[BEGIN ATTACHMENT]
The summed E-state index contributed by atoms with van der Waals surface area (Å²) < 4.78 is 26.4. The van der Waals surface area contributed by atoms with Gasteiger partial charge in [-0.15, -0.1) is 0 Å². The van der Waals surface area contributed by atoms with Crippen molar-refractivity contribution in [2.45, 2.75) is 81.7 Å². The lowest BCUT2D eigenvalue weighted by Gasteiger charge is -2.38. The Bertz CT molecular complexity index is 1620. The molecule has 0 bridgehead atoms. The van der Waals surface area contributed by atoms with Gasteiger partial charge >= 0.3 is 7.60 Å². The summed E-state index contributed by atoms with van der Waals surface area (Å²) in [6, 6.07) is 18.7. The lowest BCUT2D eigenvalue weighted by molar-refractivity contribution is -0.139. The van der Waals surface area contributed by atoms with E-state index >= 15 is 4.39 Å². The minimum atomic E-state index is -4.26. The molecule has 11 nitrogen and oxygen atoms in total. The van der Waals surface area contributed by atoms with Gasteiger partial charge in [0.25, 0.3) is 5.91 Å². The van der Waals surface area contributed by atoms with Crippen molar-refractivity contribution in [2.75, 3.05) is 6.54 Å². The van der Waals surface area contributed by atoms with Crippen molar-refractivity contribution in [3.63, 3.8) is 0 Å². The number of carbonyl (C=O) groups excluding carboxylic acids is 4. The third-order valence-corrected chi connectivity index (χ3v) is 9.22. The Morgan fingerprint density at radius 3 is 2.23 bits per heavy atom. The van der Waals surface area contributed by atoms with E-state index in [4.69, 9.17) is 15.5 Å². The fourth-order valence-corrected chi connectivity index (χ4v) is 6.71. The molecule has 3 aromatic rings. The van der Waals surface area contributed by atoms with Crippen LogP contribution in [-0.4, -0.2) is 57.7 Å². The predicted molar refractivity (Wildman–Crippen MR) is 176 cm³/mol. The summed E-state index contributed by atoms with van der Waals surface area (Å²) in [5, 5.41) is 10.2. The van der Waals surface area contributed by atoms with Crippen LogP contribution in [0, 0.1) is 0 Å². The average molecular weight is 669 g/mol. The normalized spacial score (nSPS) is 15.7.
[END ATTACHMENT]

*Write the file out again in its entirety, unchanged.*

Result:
The summed E-state index contributed by atoms with van der Waals surface area (Å²) < 4.78 is 26.4. The van der Waals surface area contributed by atoms with Gasteiger partial charge in [-0.15, -0.1) is 0 Å². The van der Waals surface area contributed by atoms with Crippen molar-refractivity contribution in [2.45, 2.75) is 81.7 Å². The lowest BCUT2D eigenvalue weighted by Gasteiger charge is -2.38. The Bertz CT molecular complexity index is 1620. The molecule has 0 bridgehead atoms. The van der Waals surface area contributed by atoms with Gasteiger partial charge >= 0.3 is 7.60 Å². The summed E-state index contributed by atoms with van der Waals surface area (Å²) in [6, 6.07) is 18.7. The lowest BCUT2D eigenvalue weighted by molar-refractivity contribution is -0.139. The van der Waals surface area contributed by atoms with E-state index >= 15 is 4.39 Å². The minimum atomic E-state index is -4.26. The molecule has 11 nitrogen and oxygen atoms in total. The van der Waals surface area contributed by atoms with Gasteiger partial charge in [0.25, 0.3) is 5.91 Å². The van der Waals surface area contributed by atoms with Crippen molar-refractivity contribution in [2.75, 3.05) is 6.54 Å². The van der Waals surface area contributed by atoms with Crippen molar-refractivity contribution in [3.63, 3.8) is 0 Å². The number of carbonyl (C=O) groups excluding carboxylic acids is 4. The third-order valence-corrected chi connectivity index (χ3v) is 9.22. The Morgan fingerprint density at radius 3 is 2.23 bits per heavy atom. The van der Waals surface area contributed by atoms with E-state index in [4.69, 9.17) is 15.5 Å². The fourth-order valence-corrected chi connectivity index (χ4v) is 6.71. The molecule has 3 aromatic rings. The van der Waals surface area contributed by atoms with Crippen LogP contribution in [-0.4, -0.2) is 57.7 Å². The predicted molar refractivity (Wildman–Crippen MR) is 176 cm³/mol. The summed E-state index contributed by atoms with van der Waals surface area (Å²) in [5, 5.41) is 10.2. The van der Waals surface area contributed by atoms with Crippen LogP contribution in [0, 0.1) is 0 Å². The average molecular weight is 669 g/mol. The normalized spacial score (nSPS) is 15.7.